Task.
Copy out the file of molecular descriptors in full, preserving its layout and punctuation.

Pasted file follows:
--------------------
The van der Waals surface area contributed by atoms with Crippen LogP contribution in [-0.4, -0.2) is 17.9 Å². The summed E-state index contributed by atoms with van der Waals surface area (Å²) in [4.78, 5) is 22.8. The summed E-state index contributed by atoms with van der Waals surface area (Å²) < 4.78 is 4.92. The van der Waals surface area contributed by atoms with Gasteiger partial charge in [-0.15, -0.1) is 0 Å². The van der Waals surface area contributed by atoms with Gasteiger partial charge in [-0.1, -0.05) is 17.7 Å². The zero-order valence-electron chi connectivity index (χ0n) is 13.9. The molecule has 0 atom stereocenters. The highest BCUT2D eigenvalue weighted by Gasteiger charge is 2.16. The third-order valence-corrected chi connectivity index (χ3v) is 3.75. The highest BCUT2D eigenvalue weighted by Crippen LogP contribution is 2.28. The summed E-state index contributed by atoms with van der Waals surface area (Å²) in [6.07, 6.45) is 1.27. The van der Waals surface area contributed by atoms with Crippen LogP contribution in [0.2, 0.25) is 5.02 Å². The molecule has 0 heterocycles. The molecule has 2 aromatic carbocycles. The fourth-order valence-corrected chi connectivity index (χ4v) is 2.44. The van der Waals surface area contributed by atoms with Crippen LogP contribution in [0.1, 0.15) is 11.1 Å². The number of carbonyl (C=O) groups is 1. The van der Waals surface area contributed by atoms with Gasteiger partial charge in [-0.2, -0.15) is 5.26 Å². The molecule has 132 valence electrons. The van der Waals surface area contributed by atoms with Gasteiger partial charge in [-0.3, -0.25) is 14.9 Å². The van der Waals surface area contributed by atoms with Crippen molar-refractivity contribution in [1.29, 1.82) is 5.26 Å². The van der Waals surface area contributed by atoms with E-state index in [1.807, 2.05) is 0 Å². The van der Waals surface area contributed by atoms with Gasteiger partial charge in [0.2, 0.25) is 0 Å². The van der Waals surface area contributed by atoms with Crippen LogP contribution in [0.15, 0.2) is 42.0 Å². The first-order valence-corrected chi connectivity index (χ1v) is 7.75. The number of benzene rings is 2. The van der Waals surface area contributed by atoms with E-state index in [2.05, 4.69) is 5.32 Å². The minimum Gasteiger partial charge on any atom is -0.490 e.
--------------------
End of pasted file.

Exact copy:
The van der Waals surface area contributed by atoms with Crippen LogP contribution in [-0.4, -0.2) is 17.9 Å². The summed E-state index contributed by atoms with van der Waals surface area (Å²) in [4.78, 5) is 22.8. The summed E-state index contributed by atoms with van der Waals surface area (Å²) < 4.78 is 4.92. The van der Waals surface area contributed by atoms with Gasteiger partial charge in [-0.15, -0.1) is 0 Å². The van der Waals surface area contributed by atoms with Gasteiger partial charge in [-0.1, -0.05) is 17.7 Å². The zero-order valence-electron chi connectivity index (χ0n) is 13.9. The molecule has 0 atom stereocenters. The highest BCUT2D eigenvalue weighted by Gasteiger charge is 2.16. The third-order valence-corrected chi connectivity index (χ3v) is 3.75. The highest BCUT2D eigenvalue weighted by Crippen LogP contribution is 2.28. The summed E-state index contributed by atoms with van der Waals surface area (Å²) in [6.07, 6.45) is 1.27. The van der Waals surface area contributed by atoms with Crippen LogP contribution in [0.2, 0.25) is 5.02 Å². The molecule has 0 heterocycles. The molecule has 2 aromatic carbocycles. The fourth-order valence-corrected chi connectivity index (χ4v) is 2.44. The van der Waals surface area contributed by atoms with Crippen LogP contribution in [0.1, 0.15) is 11.1 Å². The number of carbonyl (C=O) groups is 1. The van der Waals surface area contributed by atoms with Gasteiger partial charge in [-0.2, -0.15) is 5.26 Å². The molecule has 132 valence electrons. The van der Waals surface area contributed by atoms with Gasteiger partial charge in [-0.3, -0.25) is 14.9 Å². The van der Waals surface area contributed by atoms with Crippen molar-refractivity contribution in [1.29, 1.82) is 5.26 Å². The van der Waals surface area contributed by atoms with E-state index in [1.807, 2.05) is 0 Å². The van der Waals surface area contributed by atoms with Gasteiger partial charge in [0.2, 0.25) is 0 Å². The van der Waals surface area contributed by atoms with Crippen LogP contribution in [0.15, 0.2) is 42.0 Å². The first-order valence-corrected chi connectivity index (χ1v) is 7.75. The number of benzene rings is 2. The van der Waals surface area contributed by atoms with E-state index in [2.05, 4.69) is 5.32 Å². The minimum Gasteiger partial charge on any atom is -0.490 e.